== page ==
# Curved noise floor and ugly unexplained peaks after FFT

It has been so long since I studied this at University, so I'll better ask here if I'm doing something really wrong here.

I'm using a USRP frontend for L1 band surveillance. I want a 20MHz bandwidth, but I found through testing that it's better to use a sampling frequency slightly higher than twice that bandwidth (I'm using 41MHz), so I can use a local oscillator to move the DC out of the spectrum. Probably there is some additional error of concept here, but this isn't the problem I'm facing now.

First thing to note: I'm using an FFT over a big chunk of data. Depending on the configuration this size may vary, but for example I'm currently using 8192 samples per FFT. Maybe this is too much and I should compose the whole FFT using many smaller ones, somehow?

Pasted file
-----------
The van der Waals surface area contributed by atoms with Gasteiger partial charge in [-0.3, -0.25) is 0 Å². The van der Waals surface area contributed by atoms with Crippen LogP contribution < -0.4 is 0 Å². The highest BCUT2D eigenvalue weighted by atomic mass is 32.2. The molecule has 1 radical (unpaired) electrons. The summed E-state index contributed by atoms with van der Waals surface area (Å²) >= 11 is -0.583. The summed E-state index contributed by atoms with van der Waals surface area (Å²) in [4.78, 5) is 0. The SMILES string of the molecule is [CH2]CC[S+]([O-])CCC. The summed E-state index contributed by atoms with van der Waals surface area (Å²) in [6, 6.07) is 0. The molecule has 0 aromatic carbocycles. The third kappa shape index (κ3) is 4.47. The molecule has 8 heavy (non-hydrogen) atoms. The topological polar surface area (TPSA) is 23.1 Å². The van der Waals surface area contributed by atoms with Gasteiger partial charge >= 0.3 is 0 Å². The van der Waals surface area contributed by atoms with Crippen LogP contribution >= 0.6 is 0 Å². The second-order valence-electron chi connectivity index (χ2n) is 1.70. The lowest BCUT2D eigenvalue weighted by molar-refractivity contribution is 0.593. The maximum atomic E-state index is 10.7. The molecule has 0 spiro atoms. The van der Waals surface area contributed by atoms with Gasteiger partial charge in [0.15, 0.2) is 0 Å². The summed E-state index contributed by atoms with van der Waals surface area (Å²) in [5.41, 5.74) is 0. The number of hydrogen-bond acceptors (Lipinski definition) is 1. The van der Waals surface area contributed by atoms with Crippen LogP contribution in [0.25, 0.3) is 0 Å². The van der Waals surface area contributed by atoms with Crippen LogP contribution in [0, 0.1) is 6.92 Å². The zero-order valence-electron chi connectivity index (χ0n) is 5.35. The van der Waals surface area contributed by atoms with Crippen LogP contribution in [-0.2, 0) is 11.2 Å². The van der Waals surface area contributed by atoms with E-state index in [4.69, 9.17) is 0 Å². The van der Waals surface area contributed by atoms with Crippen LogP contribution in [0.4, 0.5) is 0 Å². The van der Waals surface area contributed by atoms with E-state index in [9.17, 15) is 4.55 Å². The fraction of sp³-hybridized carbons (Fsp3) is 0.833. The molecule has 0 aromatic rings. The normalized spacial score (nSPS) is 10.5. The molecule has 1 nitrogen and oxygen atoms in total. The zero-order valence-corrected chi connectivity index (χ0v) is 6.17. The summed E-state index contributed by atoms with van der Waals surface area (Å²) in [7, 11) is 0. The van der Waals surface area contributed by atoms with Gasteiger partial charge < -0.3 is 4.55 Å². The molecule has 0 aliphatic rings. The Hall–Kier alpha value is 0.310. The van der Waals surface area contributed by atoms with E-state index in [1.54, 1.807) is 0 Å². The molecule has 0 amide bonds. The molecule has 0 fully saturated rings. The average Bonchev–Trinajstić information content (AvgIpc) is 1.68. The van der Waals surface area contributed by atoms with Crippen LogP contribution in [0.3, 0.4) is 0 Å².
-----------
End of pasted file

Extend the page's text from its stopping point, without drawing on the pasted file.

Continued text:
In order to reduce noise, I'm performing 100 of these FFTs, summing their outputs and dividing by 100. Probably there's a better method, but so far ok.

After I apply the FFT (with FFTW library), I convert the output to dBW/Hz with the following formula (I'm assuming I have Vpeak):

10 * log10(psd_output / (2 * 50 Ohm)) - 60


Now, if I plot this vector, I get something like this:

The noise floor is getting some curvation (up to 5 dBs). I tried applying a hamming or a blackman-harris window to the FFT output with the hope or removing this effect, but it didn't work.

If I test with a jammer, I can see the peak, but I also see some other minor peaks which are unwanted (and that are not seen in an spectrum analyzer with the same configuration):

What am I missing? These should be simple operations, but I'm out of ideas at this point.